Faculty-Graduate Seminar 2012–13: The Politics of Black Families and Intimacies

Tuesday afternoons 4:30-6:00pm, Stanhope Hall 201
Tuesday afternoons 4:30-6:00pm, Stanhope Hall 201

Faculty Convener: Tera Hunter

The constitution of black family life and expressions of intimacy have been contested terrain since the dawning of the Atlantic slave trade. They have been used to judge moral fitness for national belonging and for determining access to material resources and the privileges of citizenship. They are continually imbricated in the politics of racial identity across the Atlantic. African-American studies as a scholarly enterprise has taken up these matters from an interdisciplinary perspective since its earliest inception. In that tradition, we will engage scholars from across disciplines including history, sociology, psychology, anthropology, and literary studies. We will interrogate a diversity of topics including heterosexual and same-sex relationships, marriage, living single, cohabitation, parenting, and incarceration. We will endeavor to consider these themes within the context of the Diaspora and across time. Can we construct new paradigms and methodologies to further future work? The stakes could not be greater at a moment when public policies and popular attitudes often contravene the most advanced research.

The Faculty-Graduate seminar is an intimate intellectual community. Our goal is to establish a small but intellectually diverse and committed group of scholars who will attend all meetings and engage in sustained discourse during the year. Given these goals and the limited meeting space, we are accepting only ten (10) graduate students into each semester’s seminar. We encourage graduate students to commit to both semesters and preference for spring registration will be given to students engaged in the fall seminar.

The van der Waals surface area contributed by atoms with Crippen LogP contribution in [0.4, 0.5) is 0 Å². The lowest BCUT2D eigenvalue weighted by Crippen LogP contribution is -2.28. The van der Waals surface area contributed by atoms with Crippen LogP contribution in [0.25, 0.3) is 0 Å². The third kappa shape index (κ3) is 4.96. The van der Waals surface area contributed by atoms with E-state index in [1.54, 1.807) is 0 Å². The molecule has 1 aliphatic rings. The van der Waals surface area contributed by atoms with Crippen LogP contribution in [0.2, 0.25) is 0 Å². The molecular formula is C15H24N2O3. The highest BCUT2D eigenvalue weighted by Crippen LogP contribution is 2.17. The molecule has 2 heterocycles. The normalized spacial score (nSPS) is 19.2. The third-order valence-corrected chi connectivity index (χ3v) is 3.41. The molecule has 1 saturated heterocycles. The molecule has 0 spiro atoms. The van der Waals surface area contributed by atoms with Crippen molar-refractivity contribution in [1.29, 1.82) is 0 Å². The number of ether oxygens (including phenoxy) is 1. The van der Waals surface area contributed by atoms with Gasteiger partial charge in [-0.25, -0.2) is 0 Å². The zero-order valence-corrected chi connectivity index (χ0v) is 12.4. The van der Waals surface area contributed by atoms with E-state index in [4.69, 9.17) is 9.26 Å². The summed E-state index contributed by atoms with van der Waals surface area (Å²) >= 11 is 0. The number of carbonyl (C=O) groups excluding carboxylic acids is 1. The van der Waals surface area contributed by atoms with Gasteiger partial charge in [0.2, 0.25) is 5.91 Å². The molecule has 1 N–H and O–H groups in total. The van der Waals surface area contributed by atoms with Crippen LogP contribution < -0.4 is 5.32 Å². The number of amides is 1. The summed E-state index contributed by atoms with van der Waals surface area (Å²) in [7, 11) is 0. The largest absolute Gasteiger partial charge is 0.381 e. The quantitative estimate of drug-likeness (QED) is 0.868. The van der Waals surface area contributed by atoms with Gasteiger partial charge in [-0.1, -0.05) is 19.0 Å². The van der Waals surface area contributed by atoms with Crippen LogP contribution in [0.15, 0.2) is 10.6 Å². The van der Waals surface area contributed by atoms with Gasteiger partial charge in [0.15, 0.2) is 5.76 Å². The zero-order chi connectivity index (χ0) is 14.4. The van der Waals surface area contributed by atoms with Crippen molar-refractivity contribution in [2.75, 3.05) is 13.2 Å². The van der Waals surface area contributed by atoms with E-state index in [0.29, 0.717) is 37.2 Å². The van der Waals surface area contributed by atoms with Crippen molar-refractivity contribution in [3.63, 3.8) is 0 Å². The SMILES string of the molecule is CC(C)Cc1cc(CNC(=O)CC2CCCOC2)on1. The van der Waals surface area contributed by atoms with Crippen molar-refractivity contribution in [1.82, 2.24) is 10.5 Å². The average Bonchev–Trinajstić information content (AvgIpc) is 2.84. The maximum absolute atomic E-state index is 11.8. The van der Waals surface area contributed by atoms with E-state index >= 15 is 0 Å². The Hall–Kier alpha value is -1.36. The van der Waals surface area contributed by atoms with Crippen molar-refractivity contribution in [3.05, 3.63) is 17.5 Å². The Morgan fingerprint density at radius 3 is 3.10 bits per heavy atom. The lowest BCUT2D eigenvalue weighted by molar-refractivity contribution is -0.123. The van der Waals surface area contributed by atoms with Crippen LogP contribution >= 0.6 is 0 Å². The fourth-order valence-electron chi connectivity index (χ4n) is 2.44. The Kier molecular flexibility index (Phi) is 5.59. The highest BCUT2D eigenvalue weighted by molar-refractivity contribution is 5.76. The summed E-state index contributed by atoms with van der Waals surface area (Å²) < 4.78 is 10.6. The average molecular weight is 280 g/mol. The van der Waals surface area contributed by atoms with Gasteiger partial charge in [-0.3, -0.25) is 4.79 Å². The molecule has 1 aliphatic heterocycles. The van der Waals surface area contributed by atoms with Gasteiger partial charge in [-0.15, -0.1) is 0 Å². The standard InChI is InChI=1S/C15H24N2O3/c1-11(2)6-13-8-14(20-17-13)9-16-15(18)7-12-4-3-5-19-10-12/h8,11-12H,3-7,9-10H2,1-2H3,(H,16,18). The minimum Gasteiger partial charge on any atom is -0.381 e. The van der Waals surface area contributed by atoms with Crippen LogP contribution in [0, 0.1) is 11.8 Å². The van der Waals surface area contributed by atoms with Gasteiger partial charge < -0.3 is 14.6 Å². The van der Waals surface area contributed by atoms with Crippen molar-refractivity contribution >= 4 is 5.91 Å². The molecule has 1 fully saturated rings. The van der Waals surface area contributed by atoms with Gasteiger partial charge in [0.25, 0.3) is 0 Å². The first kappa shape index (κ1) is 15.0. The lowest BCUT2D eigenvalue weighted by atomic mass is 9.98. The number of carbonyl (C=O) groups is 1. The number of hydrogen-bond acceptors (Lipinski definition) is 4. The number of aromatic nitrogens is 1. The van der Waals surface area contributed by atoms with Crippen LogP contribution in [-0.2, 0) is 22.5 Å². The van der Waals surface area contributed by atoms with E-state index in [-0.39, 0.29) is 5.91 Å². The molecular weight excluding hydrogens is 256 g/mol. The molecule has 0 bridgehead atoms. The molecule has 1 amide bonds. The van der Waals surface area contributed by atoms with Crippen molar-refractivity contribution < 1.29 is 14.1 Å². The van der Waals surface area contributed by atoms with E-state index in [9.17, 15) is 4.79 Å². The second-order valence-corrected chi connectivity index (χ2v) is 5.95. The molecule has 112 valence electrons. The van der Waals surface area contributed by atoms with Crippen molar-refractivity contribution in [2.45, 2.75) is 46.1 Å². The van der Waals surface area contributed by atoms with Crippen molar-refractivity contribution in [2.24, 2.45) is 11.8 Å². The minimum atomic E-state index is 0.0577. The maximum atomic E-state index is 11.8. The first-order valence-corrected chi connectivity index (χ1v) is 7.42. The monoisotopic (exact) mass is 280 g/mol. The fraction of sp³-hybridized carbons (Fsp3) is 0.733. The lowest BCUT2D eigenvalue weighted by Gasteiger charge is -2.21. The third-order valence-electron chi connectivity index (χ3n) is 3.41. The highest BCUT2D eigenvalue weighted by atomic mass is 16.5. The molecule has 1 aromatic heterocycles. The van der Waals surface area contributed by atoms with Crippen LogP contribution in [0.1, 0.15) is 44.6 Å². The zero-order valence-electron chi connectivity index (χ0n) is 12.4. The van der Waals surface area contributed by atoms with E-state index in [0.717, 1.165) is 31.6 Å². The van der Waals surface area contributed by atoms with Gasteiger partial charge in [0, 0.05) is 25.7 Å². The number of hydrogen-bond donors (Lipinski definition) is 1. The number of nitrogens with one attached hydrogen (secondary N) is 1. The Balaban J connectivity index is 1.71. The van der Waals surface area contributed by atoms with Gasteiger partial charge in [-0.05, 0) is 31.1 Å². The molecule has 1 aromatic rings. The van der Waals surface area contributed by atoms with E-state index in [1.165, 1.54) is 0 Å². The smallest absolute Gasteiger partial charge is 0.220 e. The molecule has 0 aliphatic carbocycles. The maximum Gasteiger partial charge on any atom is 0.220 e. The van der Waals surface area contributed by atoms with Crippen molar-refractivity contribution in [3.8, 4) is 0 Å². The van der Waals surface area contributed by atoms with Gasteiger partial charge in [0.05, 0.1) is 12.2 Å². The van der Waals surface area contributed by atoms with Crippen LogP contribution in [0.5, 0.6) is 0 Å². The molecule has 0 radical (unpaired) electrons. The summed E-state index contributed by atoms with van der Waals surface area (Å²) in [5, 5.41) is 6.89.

Please return the registration form to this year’s Seminar Coordinator, Dionne Worthy (dworthy@princeton.edu).

Schedule — Fall 2012

University of Wisconsin – Madison (Department of History)
September 25
University of Texas-Austin (Department of African and African American Studies)
October 23
UCLA (Department of Sociology)
November 6
UC Berkeley (Department of Sociology)
November 13
University of Pennsylvania (Department of English and Asian American Studies)
November 20

Schedule — Spring 2013

Yale University (Department of Anthropology and African American Studies)
February 12
Rutgers University (Department of American Studies)
February 26
Princeton University (Department of Sociology and Public Affairs)
March 12
University of Washington (Department of English)
March 26
University of Maryland (Department of Sociology)
April 23
University of Michigan (Department of History and Afro-American & African Studies)
April 30
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African American Studies for the 21st Century

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  1. 'The Making of the Modern Black Diaspora' Eddie S. Glaude Jr., Joshua Guild 35:17
  2. 'The Pulse of Black Life in the Long 19th Century' Eddie S. Glaude Jr., Autumn Womack 30:42
  3. 'Rethinking Empire and Democracy' Reena N. Goldthree, Eddie S. Glaude Jr. 44:49
  4. 'The Formation of Religio-Racial Identity' Eddie S. Glaude Jr., Judith Weisenfeld 47:32
  5. 'What Was African American Marriage?' Eddie S. Glaude Jr., Tera Hunter 44:59
  6. 'Before Cornel West, After Cornel West' Eddie S. Glaude Jr., Cornel West 52:46
  7. 'An Insistence on Not Being Discouraged' Eddie S. Glaude Jr., Chika Okeke-Agulu 55:19
  8. 'A Through Line for African American Studies' Eddie S. Glaude Jr., Imani Perry 44:07
  9. 'Activism and Risk in the Face of Trump' Eddie S. Glaude Jr., Asanni York, Destiny Crockett 43:02
  10. 'Langston Hughes, Religious Thinker' Eddie S. Glaude Jr., Wallace Best 45:50
  11. 'Convergences and Dissonance' Eddie S. Glaude Jr., Keeanga-Yamahatta Taylor, Naomi Murakawa, & Imani Perry 60:08